If you use a pattern to lock your phone, the chances are it probably starts in a corner and uses only four nodes according to new research from the Norwegian University of Science and Technology.
In a study of almost 4,000 android lock patterns a graduate student found that a large percentage of patterns are scarily predictable.
Marte Løge reports that an astonishing 77% of lock patterns start at the corner with 44% often beginning at the top left hand corner.
Having studied 3,400 users, Løge presented a talk at a Passwords conference titled "Tell Me Who You Are, and I Will Tell You Your Lock Pattern."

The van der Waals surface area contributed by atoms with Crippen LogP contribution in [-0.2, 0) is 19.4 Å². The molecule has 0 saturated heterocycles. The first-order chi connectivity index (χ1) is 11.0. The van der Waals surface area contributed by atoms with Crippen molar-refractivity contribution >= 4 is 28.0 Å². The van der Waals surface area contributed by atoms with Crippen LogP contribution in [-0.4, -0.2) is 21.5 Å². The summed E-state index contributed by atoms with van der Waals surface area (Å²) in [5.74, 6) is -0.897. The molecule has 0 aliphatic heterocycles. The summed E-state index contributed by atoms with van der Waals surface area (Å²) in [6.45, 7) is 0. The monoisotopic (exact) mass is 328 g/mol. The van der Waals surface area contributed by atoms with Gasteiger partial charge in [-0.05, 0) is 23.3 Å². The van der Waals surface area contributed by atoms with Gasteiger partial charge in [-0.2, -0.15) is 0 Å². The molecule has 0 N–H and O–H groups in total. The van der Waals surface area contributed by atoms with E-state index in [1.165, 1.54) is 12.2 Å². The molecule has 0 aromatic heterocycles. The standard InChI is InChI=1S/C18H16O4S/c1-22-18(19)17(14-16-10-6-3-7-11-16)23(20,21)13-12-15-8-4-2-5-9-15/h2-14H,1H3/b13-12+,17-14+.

Speaking to ArsTechnica, she said: "Humans are predictable."
"We're seeing the same aspects used when creating a pattern locks [as are used in] pin codes and alphanumeric passwords."
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Her research showed that most lock patterns moved left to right and top to bottom and since a significant proportion only use four nodes, wannabe hackers have a sample of 1,624 patterns to choose from.
However, the pool of combinations increase with the length and complexity of the pattern.
She also broke down her results into gender-based differences and found that men tend to use more complex and longer patterns than women.
Her advice to Android users who want to bolster their phone security is to keep their patterns complex and node-heavy, using as many points on your phone as possible.